Shoulder Impingement

Posted by admin on March 24, 2016

Shoulder Impingement and Shoulder Bursitis

Shoulder Impingement is shoulder pain that involves compression (impingement) of the bursa (a lubricating sac) and/or rotator cuff tendons by the shoulder blade. Either the bursa can become irritated which is  known as bursitis, and/or the rotator cuff tendons can become irritated or have degeneration known as tendonosis. If left untreated, degenerative tearing of the rotator cuff may occur.Shoulder_anatomy.jpg

Shoulder impingement is very common- particularly in people who perform repetitive motion at or above shoulder level. Other activities that predispose a person to shoulder impingement include: swimming, throwing, playing tennis, lifting weights, playing golf, playing volley, gymnastics, painting, stocking shelves. 

Shoulder impingement symptoms are not specific to any specific rotator cuff muscle and can be diagnosed  with a variety of testing. The following is a list of the stages of shoulder impingement which follow a dysfunctional movement pattern:

  • Stage 1: Inflammation and swelling, usually in patients under the age of 25.
  • Stage 2: Weakening of the tendons (connection between muscle and bone) in the shoulder known as tendinopathy, usually in patients between the ages 25-40.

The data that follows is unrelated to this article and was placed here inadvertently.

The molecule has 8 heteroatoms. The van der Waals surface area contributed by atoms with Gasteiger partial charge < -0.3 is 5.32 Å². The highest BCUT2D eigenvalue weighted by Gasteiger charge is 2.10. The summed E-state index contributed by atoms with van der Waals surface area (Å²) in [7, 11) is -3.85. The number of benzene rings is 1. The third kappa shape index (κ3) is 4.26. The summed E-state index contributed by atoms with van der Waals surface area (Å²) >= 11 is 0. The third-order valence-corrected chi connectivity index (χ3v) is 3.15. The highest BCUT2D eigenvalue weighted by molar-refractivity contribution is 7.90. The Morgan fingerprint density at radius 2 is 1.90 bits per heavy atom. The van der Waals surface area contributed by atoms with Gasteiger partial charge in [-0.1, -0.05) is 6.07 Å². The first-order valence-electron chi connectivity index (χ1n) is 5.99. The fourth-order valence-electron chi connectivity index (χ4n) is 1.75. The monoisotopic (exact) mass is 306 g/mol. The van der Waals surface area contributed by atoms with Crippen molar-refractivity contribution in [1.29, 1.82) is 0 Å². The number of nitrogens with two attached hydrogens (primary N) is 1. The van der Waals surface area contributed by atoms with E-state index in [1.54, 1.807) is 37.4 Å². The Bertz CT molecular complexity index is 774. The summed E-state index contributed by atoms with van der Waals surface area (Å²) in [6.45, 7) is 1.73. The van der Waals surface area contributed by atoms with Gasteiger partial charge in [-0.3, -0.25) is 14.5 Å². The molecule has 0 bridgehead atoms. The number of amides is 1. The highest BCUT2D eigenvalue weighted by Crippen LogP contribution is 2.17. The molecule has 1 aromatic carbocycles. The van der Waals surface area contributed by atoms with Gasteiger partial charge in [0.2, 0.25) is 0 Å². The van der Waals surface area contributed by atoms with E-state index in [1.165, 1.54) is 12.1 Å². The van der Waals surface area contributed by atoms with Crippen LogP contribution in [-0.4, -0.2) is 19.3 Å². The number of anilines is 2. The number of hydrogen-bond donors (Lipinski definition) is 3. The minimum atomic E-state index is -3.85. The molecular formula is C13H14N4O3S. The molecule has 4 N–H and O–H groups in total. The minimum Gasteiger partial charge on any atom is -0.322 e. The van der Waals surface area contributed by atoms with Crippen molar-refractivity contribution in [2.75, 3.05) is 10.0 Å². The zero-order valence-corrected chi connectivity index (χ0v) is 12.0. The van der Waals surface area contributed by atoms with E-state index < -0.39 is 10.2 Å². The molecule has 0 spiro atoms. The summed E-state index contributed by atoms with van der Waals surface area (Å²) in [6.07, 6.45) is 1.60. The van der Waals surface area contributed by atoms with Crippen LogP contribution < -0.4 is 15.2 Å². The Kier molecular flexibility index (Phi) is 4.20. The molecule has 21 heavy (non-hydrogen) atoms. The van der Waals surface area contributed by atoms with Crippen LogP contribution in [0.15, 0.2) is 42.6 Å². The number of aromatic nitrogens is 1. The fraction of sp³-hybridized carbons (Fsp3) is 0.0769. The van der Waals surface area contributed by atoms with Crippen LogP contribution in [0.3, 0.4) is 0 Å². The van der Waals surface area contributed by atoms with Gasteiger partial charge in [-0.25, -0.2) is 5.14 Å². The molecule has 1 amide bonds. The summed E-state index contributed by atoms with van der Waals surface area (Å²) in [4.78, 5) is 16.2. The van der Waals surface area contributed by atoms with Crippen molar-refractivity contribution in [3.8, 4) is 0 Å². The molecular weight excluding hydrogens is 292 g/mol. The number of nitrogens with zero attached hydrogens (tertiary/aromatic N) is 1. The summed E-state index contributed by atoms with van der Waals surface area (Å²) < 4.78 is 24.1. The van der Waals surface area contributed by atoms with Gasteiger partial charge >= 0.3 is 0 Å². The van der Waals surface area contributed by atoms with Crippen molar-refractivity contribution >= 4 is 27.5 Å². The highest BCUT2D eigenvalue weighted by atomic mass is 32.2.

• Stage 3: Rotator cuff tear, biceps tendon tear/rupture, bony abnormalities, patient is usually over the age of 40.

What causes this compression at the shoulder? It could be  and usually is a combination of things. When people have or develop an extra-mobile shoulder the arm can move more in the joint causing more friction and rubbing. Other times, the shoulder becomes very restricted which results in a loss of the normal range of motion. This may be from poor posture (think seated slumped at your desk and computer or while you’re texting in class maybe?) or possibly you changed the way you hold your arm to your body following a tweak or injury of some sort. This decreased mobility may cause more compression, rubbing, and irritation as well. And finally, there could be bony changes known as bone spurs that stick out into the joint spaces.

Most of the time, pain at the shoulder occurs when the person lifts the arm overhead or is reaching backwards. The pain is located normally at the top or front of the shoulder and can also be down the side of the arm. A common complaint is pain at night when the person lies on the compromised shoulder that experiences pain.

What can a physical therapy and chiropractic team do for you?

We would address the inflammation in the shoulder as you would expect through varies treatment options but then we would look to understand the movment patterns of the entire body. We would first need to determine what dysfuntional movement patterns  you have.  Once we’ve identified your movement dysfunction then we need to determine why you have movment dysfunction.  Do you have joints or muscles/soft tissues that aren’t moving well?  Once we clear your joint and soft tissue/muscle’s ability to move, we also need